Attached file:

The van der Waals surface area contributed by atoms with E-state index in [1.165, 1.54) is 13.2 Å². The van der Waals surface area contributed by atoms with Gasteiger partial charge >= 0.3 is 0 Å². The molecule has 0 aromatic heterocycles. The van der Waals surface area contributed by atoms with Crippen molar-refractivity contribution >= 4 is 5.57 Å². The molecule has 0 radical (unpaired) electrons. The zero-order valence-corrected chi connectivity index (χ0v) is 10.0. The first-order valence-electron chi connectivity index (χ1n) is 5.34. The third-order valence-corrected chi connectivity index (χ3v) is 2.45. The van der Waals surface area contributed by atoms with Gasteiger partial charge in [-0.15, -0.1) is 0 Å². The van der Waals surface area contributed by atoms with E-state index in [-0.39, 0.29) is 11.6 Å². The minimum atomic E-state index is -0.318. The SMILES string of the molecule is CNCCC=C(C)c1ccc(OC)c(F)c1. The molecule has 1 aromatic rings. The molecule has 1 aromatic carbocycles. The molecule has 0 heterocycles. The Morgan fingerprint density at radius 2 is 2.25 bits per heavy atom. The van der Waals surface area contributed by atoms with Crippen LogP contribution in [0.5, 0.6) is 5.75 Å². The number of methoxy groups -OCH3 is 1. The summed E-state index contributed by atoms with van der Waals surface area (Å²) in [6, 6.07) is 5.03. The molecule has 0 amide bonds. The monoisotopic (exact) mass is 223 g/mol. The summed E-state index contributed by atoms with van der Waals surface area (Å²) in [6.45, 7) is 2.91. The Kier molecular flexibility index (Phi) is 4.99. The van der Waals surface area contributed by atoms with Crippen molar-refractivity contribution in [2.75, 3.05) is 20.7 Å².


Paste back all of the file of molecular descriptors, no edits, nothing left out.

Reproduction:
The van der Waals surface area contributed by atoms with E-state index in [1.165, 1.54) is 13.2 Å². The van der Waals surface area contributed by atoms with Gasteiger partial charge >= 0.3 is 0 Å². The molecule has 0 aromatic heterocycles. The van der Waals surface area contributed by atoms with Crippen molar-refractivity contribution >= 4 is 5.57 Å². The molecule has 0 radical (unpaired) electrons. The zero-order valence-corrected chi connectivity index (χ0v) is 10.0. The first-order valence-electron chi connectivity index (χ1n) is 5.34. The third-order valence-corrected chi connectivity index (χ3v) is 2.45. The van der Waals surface area contributed by atoms with Gasteiger partial charge in [-0.15, -0.1) is 0 Å². The van der Waals surface area contributed by atoms with E-state index in [-0.39, 0.29) is 11.6 Å². The minimum atomic E-state index is -0.318. The SMILES string of the molecule is CNCCC=C(C)c1ccc(OC)c(F)c1. The molecule has 1 aromatic rings. The molecule has 1 aromatic carbocycles. The molecule has 0 heterocycles. The Morgan fingerprint density at radius 2 is 2.25 bits per heavy atom. The van der Waals surface area contributed by atoms with Crippen LogP contribution in [0.5, 0.6) is 5.75 Å². The number of methoxy groups -OCH3 is 1. The summed E-state index contributed by atoms with van der Waals surface area (Å²) in [6, 6.07) is 5.03. The molecule has 0 amide bonds. The monoisotopic (exact) mass is 223 g/mol. The summed E-state index contributed by atoms with van der Waals surface area (Å²) in [6.45, 7) is 2.91. The Kier molecular flexibility index (Phi) is 4.99. The van der Waals surface area contributed by atoms with Crippen molar-refractivity contribution in [2.75, 3.05) is 20.7 Å².